As humans, we need to connect with others and stay active to maintain our physical and mental health[15], as explained by the NHS. If we engage in behaviour that foregoes social connection and physical activity, our minds and bodies are at a greater risk of pain and poor pain tolerance.


Depression and Anxiety

 Depression and anxiety can occur as a symptom of both trauma and chronic pain.[16] Due to the nature of depression, those suffering may find it difficult to be proactive about self-care and effective pain management. For example, physical activity is key for good physical and mental health. By neglecting physical activity, fitness levels drop, and returning to a fitness routine becomes difficult. Depression and anxiety can be a huge obstacle to finding the motivation to restore one’s fitness. As such, the pain symptoms worsen, in turn worsening the depression and anxiety.


Trauma, Chronic Pain, and the Role of Stress

 Above we have outlined several ways in which trauma and chronic pain are closely linked. Overall, stress is one of the leading causes of chronic pain, and the persistent experience of chronic pain, in trauma survivors. Trauma is an illness of the nervous system in which it becomes dysregulated due to traumatic experience. Its inability to regulate its responses means that it is often stuck in a heightened stress response. This response gradually wears away at both the mind and body until the person suffering is faced with physical and mental health issues.

Trauma symptoms and conditions can be detrimental to our overall health, but they can be managed. Evidence-based traditional and holistic therapies are widely used in trauma treatment. They have been found repeatedly to help traumatised clients regain a sense of agency and autonomy over their minds and bodies. Cognitive behavioural therapy (CBT)[17], Somatic Experiencing (SE)[18], Eye Movement Desensitization and Reprocessing (EMDR)[19] are just some modalities that can provide relief from trauma symptoms and support full healing.

If you have a client, or know of someone who is struggling to heal from psychological trauma, reach out to us at Khiron Clinics. We believe that we can improve therapeutic outcomes and avoid misdiagnosis by providing an effective residential program and out-patient therapies addressing underlying psychological trauma. Allow us to help you find the path to realistic, long-lasting recovery. For information, call us today. UK: 020 3811 2575 (24 hours). USA: (866) 801 6184 (24 hours).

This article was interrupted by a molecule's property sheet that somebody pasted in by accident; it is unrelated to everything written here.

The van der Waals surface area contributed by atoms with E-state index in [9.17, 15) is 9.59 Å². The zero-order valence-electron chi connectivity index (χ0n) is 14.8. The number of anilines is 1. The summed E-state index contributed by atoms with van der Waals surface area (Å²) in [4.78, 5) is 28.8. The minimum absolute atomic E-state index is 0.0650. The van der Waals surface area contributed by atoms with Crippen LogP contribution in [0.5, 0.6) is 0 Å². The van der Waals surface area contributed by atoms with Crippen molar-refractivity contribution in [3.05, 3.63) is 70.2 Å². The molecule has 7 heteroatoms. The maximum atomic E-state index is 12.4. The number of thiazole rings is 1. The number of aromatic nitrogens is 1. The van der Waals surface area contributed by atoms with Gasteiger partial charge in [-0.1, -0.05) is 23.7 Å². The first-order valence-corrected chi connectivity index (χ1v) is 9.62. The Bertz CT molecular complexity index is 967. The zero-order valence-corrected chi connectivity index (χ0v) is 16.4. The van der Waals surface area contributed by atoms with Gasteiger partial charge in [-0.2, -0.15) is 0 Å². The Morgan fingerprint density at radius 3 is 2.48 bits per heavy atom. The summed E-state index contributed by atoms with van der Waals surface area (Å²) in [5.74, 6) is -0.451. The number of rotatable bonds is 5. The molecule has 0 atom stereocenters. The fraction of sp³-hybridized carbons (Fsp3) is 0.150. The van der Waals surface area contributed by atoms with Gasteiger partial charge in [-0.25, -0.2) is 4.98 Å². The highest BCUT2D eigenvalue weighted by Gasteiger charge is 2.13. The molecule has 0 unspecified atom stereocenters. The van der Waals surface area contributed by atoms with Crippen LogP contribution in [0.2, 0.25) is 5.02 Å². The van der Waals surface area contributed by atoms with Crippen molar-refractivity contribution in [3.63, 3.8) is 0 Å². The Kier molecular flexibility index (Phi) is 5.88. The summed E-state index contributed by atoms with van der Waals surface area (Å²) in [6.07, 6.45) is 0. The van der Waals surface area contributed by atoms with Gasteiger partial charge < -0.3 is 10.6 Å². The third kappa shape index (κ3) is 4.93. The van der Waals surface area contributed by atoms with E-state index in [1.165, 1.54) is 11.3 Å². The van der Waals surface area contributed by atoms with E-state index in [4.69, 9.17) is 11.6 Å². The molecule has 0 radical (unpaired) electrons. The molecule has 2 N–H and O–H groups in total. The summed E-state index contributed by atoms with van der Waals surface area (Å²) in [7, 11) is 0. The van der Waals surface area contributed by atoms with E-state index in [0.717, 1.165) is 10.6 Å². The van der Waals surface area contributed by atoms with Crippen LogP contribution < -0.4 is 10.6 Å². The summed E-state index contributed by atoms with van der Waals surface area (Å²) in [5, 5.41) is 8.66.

[1] “VA.Gov | Veterans Affairs”. Ptsd.Va.Gov, 2020, Accessed 30 Dec 2020.

[2] International Association for the Study of Pain. Classification of chronic pain. Pain. 1986 Suppl 3:1–226.

[3] Sareen, Jitender. “Posttraumatic stress disorder in adults: impact, comorbidity, risk factors, and treatment.” Canadian journal of psychiatry. Revue canadienne de psychiatrie vol. 59,9 (2014): 460-7. doi:10.1177/070674371405900902

[4] Substance Abuse and Mental Health Services Administration. SAMHSA’s Concept of Trauma and Guidance for a Trauma-Informed Approach. HHS Publication No. (SMA) 14-4884. Rockville, MD: Substance Abuse and Mental Health Services Administration, 2014

[5] Roelofs, Karin. “Freeze for action: neurobiological mechanisms in animal and human freezing.” Philosophical transactions of the Royal Society of London. Series B, Biological sciences vol. 372,1718 (2017): 20160206. doi:10.1098/rstb.2016.0206

[6] Elman, Igor, and David Borsook. “Threat Response System: Parallel Brain Processes in Pain vis-à-vis Fear and Anxiety.” Frontiers in psychiatry vol. 9 29. 20 Feb. 2018, doi:10.3389/fpsyt.2018.00029

[7] Bremner, J Douglas. “Neuroimaging in posttraumatic stress disorder and other stress-related disorders.” Neuroimaging clinics of North America vol. 17,4 (2007): 523-38, ix. doi:10.1016/j.nic.2007.07.003

[8] Hannibal, Kara E, and Mark D Bishop. “Chronic stress, cortisol dysfunction, and pain: a psychoneuroendocrine rationale for stress management in pain rehabilitation.” Physical therapy vol. 94,12 (2014): 1816-25. doi:10.2522/ptj.20130597

[9] Beck, J Gayle, and Joshua D Clapp. “A different kind of co-morbidity: Understanding posttraumatic stress disorder and chronic pain.” Psychological trauma : theory, research, practice and policy vol. 3,2 (2011): 101-108. doi:10.1037/a0021263

[10] International Association for the Study of Pain. Classification of chronic pain. Pain. 1986 Suppl 3:1–226.

[11] Beck, J Gayle, and Joshua D Clapp. “A different kind of comorbidity: Understanding posttraumatic stress disorder and chronic pain.” Psychological trauma : theory, research, practice and policy vol. 3,2 (2011): 101-108. doi:10.1037/a0021263

[12] Sherin, Jonathan E, and Charles B Nemeroff. “Post-traumatic stress disorder: the neurobiological impact of psychological trauma.” Dialogues in clinical neuroscience vol. 13,3 (2011): 263-78. doi:10.31887/DCNS.2011.13.2/jsherin

[13] “CDC – How Much Sleep Do I Need? – Sleep And Sleep Disorders”. Cdc.Gov, Accessed 30 Dec 2020.

[14] Brindle, Ryan C et al. “The Relationship Between Childhood Trauma and Poor Sleep Health in Adulthood.” Psychosomatic medicine vol. 80,2 (2018): 200-207. doi:10.1097/PSY.0000000000000542

[15] “5 Steps To Mental Wellbeing”. Nhs.Uk, Accessed 30 Dec 2020.

[16] Woo, Adam Km. “Depression and Anxiety in Pain.” Reviews in pain vol. 4,1 (2010): 8-12. doi:10.1177/204946371000400103

[17] Kar, Nilamadhab. “Cognitive behavioral therapy for the treatment of post-traumatic stress disorder: a review.” Neuropsychiatric disease and treatment vol. 7 (2011): 167-81. doi:10.2147/NDT.S10389

[18] Brom, Danny et al. “Somatic Experiencing for Posttraumatic Stress Disorder: A Randomized Controlled Outcome Study.” Journal of traumatic stress vol. 30,3 (2017): 304-312. doi:10.1002/jts.22189

[19] Shapiro, Francine. “The role of eye movement desensitization and reprocessing (EMDR) therapy in medicine: addressing the psychological and physical symptoms stemming from adverse life experiences.” The Permanente journal vol. 18,1 (2014): 71-7. doi:10.7812/TPP/13-098